There has been a great deal said for the last few days about the doings of Burnside, what was said one day was contradicted the next and so on. They speak of the reserve under Sigel being on the move towards the rest of the army, and as you folks belong with the reserve I should suppose you would be with him, but it seems that you had some reason to think that they intended to use you somewhere else, but where ever you are on wherever you go, I hope you health may be spared you and I hope too that you won’t have to go into battle.4

It is almost the first of February. When I think of your terms of enlistment5 I am anxious to have time hurry along, and then again, when I think of the business of spring6 that I feel myself incompetent to attend to, and no prospect of your coming home, I wish it might lag, but the wheels of time will move along without any reference to my wishes.

Oh I do so long to have you come home to stay, while God spares your life, I am anxious to have you come on my account, for if you ever come I do hope God helping me to be a better wife to you than I have been; but I believe I am more anxious you should come on your child’s account, she needs your society now to add to her happiness, and certainly will if she should live. There is more in your disposition to amuse and make her happy than there is in mine. She has talked a deal about you tonight. She wanted to see your picture, I took it down and held it for her to look at, she would lay her head down on it and say “dear Papa. I love you dearly, I like to see Papa”. She would hold up her dress before it and say “you see my new dress papa, you tink it’s pretty?” She wanted to know where Papa’s hand was. You know your hands do not show in the picture; she talks about your being gone to war, but yet she can’t quite understand it yet she seems to think that the picture is in reality you. I hold her looking out the window tonight and said over to her once or twice the little verse “Twinkle, twinkle little star,” &c. so before she went to sleep she went round saying “tinkle tinkle littie star.”

Uncle Orrin hasn’t got me the money or that check yet but I guess he will soon. I wish you had it, that is if you haven’t been payed off yet. Mr. Leveret was in here the other evening, something was said about slip rent, I told him I believe ours was paid, he said yes, he saw Mr. Burleigh one day not long before he left, and you paid him, he said there was an old account someways back but he should say anything about that. I told him I know there was, and I didn’t want it to stand on the books against you, and when I had the money handy I was going to settle it up. He said it was no matter about it, but he won’t always have the books and somebody else may think it is. You remember it was the year that Dibble set with us, but I had the impression that part of it was paid. I remember Dibble’s giving you the money for his part and you let Uncle Orrin have it, so you told me, but I thought that half of it was paid, I asked Mr. Leveret, and he said he believed that the years rent stood charged to you on the books, Dennis was collector that year, if you remember about it, please tell me for I mean to get that crossed off sometime when convenient.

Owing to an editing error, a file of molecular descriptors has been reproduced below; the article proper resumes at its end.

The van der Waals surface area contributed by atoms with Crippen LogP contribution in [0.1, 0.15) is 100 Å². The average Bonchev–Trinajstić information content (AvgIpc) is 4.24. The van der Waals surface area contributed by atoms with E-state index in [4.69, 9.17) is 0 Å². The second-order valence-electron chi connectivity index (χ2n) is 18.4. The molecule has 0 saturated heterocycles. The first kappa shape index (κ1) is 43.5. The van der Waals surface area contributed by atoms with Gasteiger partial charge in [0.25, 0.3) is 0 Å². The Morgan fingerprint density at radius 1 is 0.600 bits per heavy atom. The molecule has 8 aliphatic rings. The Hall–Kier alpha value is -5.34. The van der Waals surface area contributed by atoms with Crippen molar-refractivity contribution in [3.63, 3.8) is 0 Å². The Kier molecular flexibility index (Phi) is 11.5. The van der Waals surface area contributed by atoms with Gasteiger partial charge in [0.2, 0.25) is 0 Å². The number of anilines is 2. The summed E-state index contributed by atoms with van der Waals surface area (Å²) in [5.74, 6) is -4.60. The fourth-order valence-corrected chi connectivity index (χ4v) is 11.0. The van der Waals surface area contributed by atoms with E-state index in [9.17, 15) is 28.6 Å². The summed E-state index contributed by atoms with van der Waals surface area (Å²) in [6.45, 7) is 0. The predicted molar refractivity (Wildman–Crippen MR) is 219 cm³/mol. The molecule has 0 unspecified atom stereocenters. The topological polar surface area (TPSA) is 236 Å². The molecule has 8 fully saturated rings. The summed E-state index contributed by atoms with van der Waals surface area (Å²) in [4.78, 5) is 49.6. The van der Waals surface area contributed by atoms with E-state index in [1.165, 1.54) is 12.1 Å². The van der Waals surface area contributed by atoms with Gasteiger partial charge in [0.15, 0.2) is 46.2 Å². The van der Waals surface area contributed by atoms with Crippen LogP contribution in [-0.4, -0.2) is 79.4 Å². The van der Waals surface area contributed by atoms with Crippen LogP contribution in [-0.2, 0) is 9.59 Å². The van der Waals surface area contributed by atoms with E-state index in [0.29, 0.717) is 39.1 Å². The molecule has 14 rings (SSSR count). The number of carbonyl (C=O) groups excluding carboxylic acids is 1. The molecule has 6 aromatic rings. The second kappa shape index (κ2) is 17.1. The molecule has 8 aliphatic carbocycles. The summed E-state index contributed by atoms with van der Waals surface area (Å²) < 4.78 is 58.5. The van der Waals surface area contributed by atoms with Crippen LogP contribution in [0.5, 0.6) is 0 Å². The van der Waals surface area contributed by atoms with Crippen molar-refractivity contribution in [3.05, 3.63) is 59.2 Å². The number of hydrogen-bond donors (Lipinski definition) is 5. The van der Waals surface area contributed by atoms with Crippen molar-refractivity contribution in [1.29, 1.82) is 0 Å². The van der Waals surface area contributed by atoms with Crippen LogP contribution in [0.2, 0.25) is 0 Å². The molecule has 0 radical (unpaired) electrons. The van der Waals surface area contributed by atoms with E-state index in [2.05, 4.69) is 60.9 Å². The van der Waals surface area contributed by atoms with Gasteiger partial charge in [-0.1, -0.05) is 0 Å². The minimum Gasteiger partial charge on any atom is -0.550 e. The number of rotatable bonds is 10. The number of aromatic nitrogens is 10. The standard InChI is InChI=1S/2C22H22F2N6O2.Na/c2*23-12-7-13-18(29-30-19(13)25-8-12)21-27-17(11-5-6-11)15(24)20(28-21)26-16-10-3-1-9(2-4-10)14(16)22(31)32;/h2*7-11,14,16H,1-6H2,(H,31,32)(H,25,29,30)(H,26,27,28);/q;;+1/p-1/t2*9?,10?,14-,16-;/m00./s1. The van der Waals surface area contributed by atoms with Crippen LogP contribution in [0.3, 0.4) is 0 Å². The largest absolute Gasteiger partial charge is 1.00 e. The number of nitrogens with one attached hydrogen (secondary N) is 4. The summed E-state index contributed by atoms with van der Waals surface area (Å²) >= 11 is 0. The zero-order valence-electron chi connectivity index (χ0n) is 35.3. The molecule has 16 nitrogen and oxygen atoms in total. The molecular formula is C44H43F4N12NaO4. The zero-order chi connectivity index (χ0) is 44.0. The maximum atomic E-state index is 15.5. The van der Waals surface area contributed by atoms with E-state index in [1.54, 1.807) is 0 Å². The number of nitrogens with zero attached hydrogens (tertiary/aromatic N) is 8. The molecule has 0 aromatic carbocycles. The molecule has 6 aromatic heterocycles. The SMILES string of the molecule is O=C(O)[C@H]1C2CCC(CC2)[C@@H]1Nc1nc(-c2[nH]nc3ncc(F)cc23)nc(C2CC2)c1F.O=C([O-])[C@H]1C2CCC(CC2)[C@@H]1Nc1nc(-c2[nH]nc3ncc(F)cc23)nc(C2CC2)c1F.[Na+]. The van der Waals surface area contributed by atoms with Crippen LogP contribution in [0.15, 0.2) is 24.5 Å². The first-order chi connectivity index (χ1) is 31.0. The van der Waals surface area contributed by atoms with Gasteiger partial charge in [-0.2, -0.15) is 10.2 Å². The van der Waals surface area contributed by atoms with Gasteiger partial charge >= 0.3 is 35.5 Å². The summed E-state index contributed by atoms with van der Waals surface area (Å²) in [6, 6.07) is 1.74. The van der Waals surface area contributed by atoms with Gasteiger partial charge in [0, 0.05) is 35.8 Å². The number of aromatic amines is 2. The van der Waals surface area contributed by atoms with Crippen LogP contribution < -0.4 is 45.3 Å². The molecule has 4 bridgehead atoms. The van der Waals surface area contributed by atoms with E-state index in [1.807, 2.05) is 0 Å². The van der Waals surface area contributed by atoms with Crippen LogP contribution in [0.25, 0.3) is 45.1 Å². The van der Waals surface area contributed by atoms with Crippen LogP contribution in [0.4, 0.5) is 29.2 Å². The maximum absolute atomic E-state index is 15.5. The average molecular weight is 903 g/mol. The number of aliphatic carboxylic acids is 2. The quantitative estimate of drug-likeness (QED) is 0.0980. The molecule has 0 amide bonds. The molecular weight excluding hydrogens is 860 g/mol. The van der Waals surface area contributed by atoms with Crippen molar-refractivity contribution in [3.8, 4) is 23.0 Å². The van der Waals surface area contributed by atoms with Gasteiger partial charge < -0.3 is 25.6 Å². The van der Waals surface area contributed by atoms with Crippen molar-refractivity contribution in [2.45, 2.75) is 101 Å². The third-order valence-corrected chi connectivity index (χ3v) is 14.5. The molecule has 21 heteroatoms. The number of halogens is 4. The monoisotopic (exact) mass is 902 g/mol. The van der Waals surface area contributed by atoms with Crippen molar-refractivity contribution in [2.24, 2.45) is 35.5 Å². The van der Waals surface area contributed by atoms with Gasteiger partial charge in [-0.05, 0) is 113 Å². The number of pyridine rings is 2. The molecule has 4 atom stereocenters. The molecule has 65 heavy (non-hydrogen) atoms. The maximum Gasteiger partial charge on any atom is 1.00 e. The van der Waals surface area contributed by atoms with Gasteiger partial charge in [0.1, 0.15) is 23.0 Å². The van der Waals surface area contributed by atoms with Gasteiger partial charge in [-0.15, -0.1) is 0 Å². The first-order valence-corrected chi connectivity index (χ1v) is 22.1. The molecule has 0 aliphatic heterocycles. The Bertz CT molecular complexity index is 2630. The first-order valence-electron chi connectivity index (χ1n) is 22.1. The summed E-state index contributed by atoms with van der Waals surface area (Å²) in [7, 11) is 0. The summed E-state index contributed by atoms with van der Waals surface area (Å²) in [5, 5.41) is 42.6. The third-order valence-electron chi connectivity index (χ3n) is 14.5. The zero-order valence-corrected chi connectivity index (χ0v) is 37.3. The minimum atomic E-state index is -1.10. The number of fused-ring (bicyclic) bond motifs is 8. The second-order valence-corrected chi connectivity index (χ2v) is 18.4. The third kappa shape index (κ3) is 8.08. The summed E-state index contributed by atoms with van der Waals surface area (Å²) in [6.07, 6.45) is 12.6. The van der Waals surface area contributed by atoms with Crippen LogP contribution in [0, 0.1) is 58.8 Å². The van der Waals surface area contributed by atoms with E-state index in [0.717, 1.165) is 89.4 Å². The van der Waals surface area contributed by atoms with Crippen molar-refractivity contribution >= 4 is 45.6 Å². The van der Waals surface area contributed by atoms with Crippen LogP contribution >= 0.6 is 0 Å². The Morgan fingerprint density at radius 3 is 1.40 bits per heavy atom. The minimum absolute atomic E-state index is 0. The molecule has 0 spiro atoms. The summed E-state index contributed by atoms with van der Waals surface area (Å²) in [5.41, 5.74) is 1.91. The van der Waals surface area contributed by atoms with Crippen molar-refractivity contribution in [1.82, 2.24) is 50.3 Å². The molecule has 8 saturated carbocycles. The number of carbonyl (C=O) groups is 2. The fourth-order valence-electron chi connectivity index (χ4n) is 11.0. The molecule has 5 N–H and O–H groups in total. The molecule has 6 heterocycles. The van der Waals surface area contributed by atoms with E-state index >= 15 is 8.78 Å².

Elford Dickerman had Fanny7 here to go to New Haven Friday, and I sent your watch down, they said they would repair it for $2.50 cheaper than I supposed it would be.8 I wish you would tell me if you like to have me send you stationary as I have opportunity. If you have to pay an exorbitant price there, you had ought to have me send it [to] you.

I should put in some postage stamps tonight but I forgot that I was so near out. I have only the one left to put on this letter. I ought to have sent for some yesterday when I sent you a box. I am going to send you a package of envelopes like the one on this letter. I got two packages up to Hobart’s because I thought they were cheaper, 8 cents for 24. They are a strong envelope and I guess you would like them, but I can’t direct a letter strait without lines and these are so think that they won’t show lines through.

Mrs. Ives was talking to me about Brainard the other night, she says that he seemed quite thoughtful when he left home, and said he intended to lead a good moral life if nothing more, and wished to be remembered in their prayers.

I have no room for news unless I take more paper and it is too late for that. I am anxious to hear from you. I am very fearful I shall hear you are sick.

Much love and many kisses from Carrie.

[P.S.] Mother sends love, do be careful about your throat. Don’t get in the least reckless about your health for ourselves.

  1. In her letter of the 15th, Caroline mentioned that Louise had a slight cold. 

  2. The 20th Connecticut had indeed moved, and was on the march for several days during the bitter winter weather. 

  3. Salt pork was a regular part of the ration for Federal soldiers. It comprised of pork that had been soaked in a brine for such a long time that it became essentially pickled and would last for many months without refrigeration of any sort.

    At the time, it was commonly thought that salt pork, either whole or chopped, and applied to the throat by wrapping it with a piece of cloth, would help cure diphtheria. 

  4. Cecil was in the reserve under General Sigel, and the reserve indeed was under marching orders to unite with the rest of the army in an effort to consolidate the army. 

  5. Cecil enlisted for three years time, or until the end of the war, whichever came sooner, in August of 1862. 

  6. Caroline is probably thinking about the farming work that would need to be attended to. 

  7. Fanny was Cecil’s and Caroline’s horse. 

  8. Cecil had broken his pocket watch and sent it back to Caroline to be repaired.